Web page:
I also found the following on Pinterest, a Blog titled A Veterinary Guide to Tear Stains:

STEP 1: Meticulously maintain your dog’s clean face. Wipe face with a damp cloth twice a day to remove excessive tears, and keep regular appointments with the groomer.

STEP 2: Throw away your plastic food bowls. Use stainless steel, porcelain or glass. Plastic food bowls often develop tiny cracks that harbor bacteria and cause facial irritation.

STEP 3: Consider a mild boric acid containing solution as found in some contact lens cleaners, or use liquid vitamin C, on a cotton ball, to wipe the dog’s face and lighten the tear stains that have already formed. Acids like boric and citric (Vit C) presumably oxidize the porphyrin iron compounds and lighten them, whereas sunlight makes the stains darker.

STEP 4: If porphyria remains despite your best grooming efforts, consider a NON-Tylosin containing oral supplement like the ones listed above. (NatureVet and Tearlax)

STEP 5: If your tap water happens to be high in mineral content or iron, consider giving the dog bottled water, or use a filter to create cleaner water.

STEP 6: If you insist on using antibiotics, under veterinary supervision, drugs like doxycycline, metronidazole and enrofloxacin have all been used with some success.

BONUS? – STEP 7: Tums or Apple Cider Vinegar? – I have found no evidence that adding a tiny amount of antacid or vinegar to your dog’s giant tub of stomach acid will have any effect at all on the pH of their tears, so I’m calling BS on this one.

BONUS – STEP 8: Does a higher quality diet reduce porphyrin production in some dogs? Certainly. Veterinarians always recommend feeding your dog the highest quality balanced diet you can afford. Some folks swear by homemade or raw diets, others are concerned about nutrient balance issues with homemade diets, most veterinarians prefer you feed a well-studied commercial diet of some kind, from a major manufacturer. No clear right or wrong here, do what works for you and your family.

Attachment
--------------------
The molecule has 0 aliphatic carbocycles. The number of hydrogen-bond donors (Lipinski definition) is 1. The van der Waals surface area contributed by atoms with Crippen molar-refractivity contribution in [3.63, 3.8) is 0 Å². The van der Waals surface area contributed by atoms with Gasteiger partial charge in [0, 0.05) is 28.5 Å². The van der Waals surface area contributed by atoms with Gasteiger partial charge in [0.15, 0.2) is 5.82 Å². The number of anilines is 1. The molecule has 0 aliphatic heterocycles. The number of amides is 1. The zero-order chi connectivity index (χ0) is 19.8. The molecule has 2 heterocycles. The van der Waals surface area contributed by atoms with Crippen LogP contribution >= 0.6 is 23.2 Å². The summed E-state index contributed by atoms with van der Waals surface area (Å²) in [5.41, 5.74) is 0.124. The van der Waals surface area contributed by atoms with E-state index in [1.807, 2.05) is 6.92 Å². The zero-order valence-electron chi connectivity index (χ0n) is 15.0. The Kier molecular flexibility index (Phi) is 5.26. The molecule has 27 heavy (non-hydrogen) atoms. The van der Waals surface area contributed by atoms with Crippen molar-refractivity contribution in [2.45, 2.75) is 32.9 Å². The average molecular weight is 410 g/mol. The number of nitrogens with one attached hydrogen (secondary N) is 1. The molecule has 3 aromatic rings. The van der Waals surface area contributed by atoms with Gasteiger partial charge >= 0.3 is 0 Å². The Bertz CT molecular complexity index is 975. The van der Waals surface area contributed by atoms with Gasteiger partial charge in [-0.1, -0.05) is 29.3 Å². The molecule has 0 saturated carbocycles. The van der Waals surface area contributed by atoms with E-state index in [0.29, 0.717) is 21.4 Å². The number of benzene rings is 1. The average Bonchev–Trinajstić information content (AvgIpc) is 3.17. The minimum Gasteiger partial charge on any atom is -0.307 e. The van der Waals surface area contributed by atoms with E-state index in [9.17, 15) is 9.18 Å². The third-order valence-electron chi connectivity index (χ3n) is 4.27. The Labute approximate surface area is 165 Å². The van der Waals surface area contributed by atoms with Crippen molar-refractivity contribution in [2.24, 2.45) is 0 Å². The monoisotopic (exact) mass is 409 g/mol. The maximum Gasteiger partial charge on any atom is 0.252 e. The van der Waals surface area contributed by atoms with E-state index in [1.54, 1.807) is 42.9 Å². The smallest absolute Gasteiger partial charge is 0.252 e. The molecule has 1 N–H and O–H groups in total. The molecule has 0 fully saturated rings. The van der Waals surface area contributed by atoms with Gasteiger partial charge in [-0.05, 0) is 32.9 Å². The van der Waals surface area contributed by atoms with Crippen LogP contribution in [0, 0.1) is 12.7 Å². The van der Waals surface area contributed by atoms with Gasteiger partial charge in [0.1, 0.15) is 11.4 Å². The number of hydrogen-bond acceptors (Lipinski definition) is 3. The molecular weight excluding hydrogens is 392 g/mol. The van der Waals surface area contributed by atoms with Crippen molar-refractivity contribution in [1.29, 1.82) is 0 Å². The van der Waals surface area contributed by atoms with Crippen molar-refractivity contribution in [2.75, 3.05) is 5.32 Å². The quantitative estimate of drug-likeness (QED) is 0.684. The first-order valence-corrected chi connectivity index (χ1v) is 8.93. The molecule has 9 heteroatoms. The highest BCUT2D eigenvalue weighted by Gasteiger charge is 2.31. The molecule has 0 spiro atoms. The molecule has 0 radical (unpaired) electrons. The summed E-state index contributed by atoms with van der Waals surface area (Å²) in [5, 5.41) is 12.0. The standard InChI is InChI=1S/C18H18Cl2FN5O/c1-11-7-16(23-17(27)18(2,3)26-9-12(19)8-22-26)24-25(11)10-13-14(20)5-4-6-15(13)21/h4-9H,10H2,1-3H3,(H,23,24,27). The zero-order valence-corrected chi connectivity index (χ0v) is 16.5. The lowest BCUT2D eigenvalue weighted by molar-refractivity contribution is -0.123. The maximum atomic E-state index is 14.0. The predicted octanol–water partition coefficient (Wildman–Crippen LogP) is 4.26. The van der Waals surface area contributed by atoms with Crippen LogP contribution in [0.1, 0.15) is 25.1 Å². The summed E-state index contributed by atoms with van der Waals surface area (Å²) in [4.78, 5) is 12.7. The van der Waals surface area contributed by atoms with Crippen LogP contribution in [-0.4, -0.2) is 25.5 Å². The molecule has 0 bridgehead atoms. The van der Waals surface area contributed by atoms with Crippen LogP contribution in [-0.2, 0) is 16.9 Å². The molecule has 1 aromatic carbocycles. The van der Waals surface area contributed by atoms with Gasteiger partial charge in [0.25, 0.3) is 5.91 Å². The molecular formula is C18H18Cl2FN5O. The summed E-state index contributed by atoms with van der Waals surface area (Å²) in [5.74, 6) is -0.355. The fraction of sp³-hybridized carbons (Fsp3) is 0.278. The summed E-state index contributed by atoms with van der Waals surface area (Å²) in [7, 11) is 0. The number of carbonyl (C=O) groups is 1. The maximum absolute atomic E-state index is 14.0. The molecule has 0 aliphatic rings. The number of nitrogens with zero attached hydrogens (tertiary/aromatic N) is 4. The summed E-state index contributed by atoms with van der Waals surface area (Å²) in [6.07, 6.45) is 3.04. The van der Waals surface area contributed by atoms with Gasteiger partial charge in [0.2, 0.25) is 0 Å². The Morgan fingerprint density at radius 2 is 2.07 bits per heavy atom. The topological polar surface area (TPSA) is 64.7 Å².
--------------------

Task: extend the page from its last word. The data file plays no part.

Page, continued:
I DO NOT RECOMMEND you use OTC Tylosin, Terramycin (oft misspelled Teramyacin), makeup remover, milk of magnesia, yogurt, hydrogen peroxide, gold bond, corn syrup, or any other voodoo concoction to remove tear stains, as obviously putting ANY of these things INSIDE the eye is likely to make your dog really unhappy.

So here I have pasted three very interesting opinions all of which I plan to incorporate into my tackle against tear stains throughout the next six month.  I plan to pick several of my Maltese (I have 15 total) and plan to give one the supplement Tearlax, the other NatureVet and another I plan to get a consultation with a vet that will do a naso-lacrimal flush.  I will be as diligent as possible about meticulously maintaining clean eyes and I will follow up with my results as often as I feel I have something to report.